You would think that something as simple as melted cheese on toast would be fairly straightforward, but there are billions of recipes out there for welsh rarebit. Well, maybe not billions, but quite a lot. Fortunately, Felicity Cloake of the Guardian has gone through virtually all of them (https://www.theguardian.com/lifeandstyle/wordofmouth/2011/oct/27/how-to-cook-perfect-welsh-rarebit) and has found the perfect cheese and toast combo. Read her whole article - it’s fantastic. I’ve made it to serve four, and have switched the cheese to Cheddar, since getting Lancashire cheese can be dicey. I also found a little extra Worcestershire and cayenne pepper added oomph.
But seriously. Eat this. Cymru am byth!!!
NB: Eat this all at once - the sauce does not reheat well. Mine broke almost immediately when I tried to reheat it for Mrs. Wonders of the World.
The most important piece of afternoon tea is the tea itself, but that is outside the scope of this episode. So instead, let’s focus on the scone, the perfect little pastry at the center of the meal.
This recipe is adapted from Mark Bittman in the New York Times (https://cooking.nytimes.com/recipes/1013297-classic-scones). These are English scones, so why am I using an American recipe? I don’t know - I guess because this was the one which seemed simplest, with ingredients which can be obtained anywhere.
Picture courtesy of Ibán Yarza via Wikimedia commons
We go to Southwest England to see Stonehenge. We talk about the Neolithic revolution, Wales, Arthur and the Holy Grail, Bath, the Cotswolds, and clotted cream and scones. It's a lot! Thanks to Alexa Echlov and Rooksie Noorai for their help.
Bonus episode - An audio transcript of an interview of Ian, friend of the show and resident of the Northern Territory, in which he describes the heat, the snakes, the beer, and life in the far reaches of Australia's north. Read by Drew.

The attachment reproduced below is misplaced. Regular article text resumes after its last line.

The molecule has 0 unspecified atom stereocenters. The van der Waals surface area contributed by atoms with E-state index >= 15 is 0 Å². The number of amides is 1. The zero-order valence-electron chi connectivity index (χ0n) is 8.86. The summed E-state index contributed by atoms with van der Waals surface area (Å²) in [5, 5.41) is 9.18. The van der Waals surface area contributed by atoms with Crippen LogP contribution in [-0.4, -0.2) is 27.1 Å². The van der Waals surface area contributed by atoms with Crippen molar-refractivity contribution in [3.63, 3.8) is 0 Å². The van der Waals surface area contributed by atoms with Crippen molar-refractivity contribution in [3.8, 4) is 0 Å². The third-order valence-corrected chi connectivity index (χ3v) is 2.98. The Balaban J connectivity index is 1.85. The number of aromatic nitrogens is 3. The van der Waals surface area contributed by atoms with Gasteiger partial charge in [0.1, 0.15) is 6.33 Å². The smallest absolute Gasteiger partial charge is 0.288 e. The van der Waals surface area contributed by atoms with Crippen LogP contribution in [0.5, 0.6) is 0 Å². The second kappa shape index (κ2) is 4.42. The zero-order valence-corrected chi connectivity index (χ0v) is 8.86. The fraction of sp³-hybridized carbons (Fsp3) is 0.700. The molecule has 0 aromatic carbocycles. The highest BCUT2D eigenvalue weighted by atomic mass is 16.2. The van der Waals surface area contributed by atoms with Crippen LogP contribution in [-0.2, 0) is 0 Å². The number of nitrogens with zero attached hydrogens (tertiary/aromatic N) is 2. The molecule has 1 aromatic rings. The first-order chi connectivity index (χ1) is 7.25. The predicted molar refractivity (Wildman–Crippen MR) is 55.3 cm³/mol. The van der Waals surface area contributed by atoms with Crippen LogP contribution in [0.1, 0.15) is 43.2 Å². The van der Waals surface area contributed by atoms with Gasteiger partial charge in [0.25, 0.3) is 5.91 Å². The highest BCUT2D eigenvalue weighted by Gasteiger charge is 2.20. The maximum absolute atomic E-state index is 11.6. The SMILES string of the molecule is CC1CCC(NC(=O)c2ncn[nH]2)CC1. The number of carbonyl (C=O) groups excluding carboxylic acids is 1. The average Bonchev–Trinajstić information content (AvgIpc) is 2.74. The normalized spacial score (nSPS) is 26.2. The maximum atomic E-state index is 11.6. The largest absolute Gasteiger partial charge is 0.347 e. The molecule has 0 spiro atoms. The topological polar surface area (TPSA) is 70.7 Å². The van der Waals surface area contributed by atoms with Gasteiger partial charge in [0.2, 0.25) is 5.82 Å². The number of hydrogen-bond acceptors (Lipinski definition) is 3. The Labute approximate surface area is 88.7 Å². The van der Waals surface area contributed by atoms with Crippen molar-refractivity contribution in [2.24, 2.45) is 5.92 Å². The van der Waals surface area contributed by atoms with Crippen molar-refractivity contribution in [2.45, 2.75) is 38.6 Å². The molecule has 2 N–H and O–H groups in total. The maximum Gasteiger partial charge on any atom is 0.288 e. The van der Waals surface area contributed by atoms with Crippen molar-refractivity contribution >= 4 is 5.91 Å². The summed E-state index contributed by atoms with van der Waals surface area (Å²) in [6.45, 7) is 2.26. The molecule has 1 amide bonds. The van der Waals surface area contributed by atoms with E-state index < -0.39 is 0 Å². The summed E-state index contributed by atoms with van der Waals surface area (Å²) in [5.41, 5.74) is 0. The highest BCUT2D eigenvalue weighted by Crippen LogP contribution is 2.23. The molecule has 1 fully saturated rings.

Since I’m not allowed to cook kangaroo steaks, here’s a recipe for a completely different Australian masterpiece: the pie floater, South Australia’s gift to the culinary world. Imagine if you will: flaky pie crust, filled with seasoned ground meat and vegetables like leeks, carrots, and celery. So sort of like a beef or lamb pot pie. This is then floated in a bowl of bright green pea soup and served with a dollop of tomato sauce on top. Yep. I don’t understand it either.
But let’s try! This is, without question, the best recipe I’ve found. Mainly because it’s the only one that makes each part of the floater individually; many say "Pick up a meat pie at the butcher's" - a silly thing to say when you live in the 99% of countries who don't have meat pie-selling butchers. It also doesn’t require mediocre tomato sauce, because why? I’m translating this from the original Australian English.
Heat 1 tablespoon of the oil in a frying pan over medium heat. Add onion. Cook for 5 minutes. Increase heat to high. Add ground beef. Cook, stirring, for 5 minutes or until the ground beef starts to brown. Add tomato paste and flour. Cook, stirring, for 1 minute. Add beer and stir. Add stock and Vegemite. Simmer for 30 minutes until thickened. Add parsley. Set aside to cool.
While the ground meat mixture is simmering, heat remaining oil in a saucepan over medium heat. Add extra onion. Cook, stirring, for 5 minutes. Add potato, peas, mint and stock. Simmer for 20 minutes or until potato is soft. Cool slightly. Blend with a hand blender.
Preheat oven to 425 degrees F (220 degrees C). Preheat oven tray on lowest shelf. Use a pizza cutter to cut a disc from the corner of 4 pastry sheets. Ease remaining pastry into four 4-inch (10cm) diameter round springform pans. Divide ground beef mixture among pans. Top each with a pastry disc. Press to seal edges. Trim excess. Cut 2 slits on each pie top. Place on tray. Bake for 15 minutes. Transfer tray to top shelf. Cook for 15 minutes until golden. Return soup to medium-high heat. Add creme fraiche. Simmer until warmed though. Divide soup among 4 bowls. Top with pies.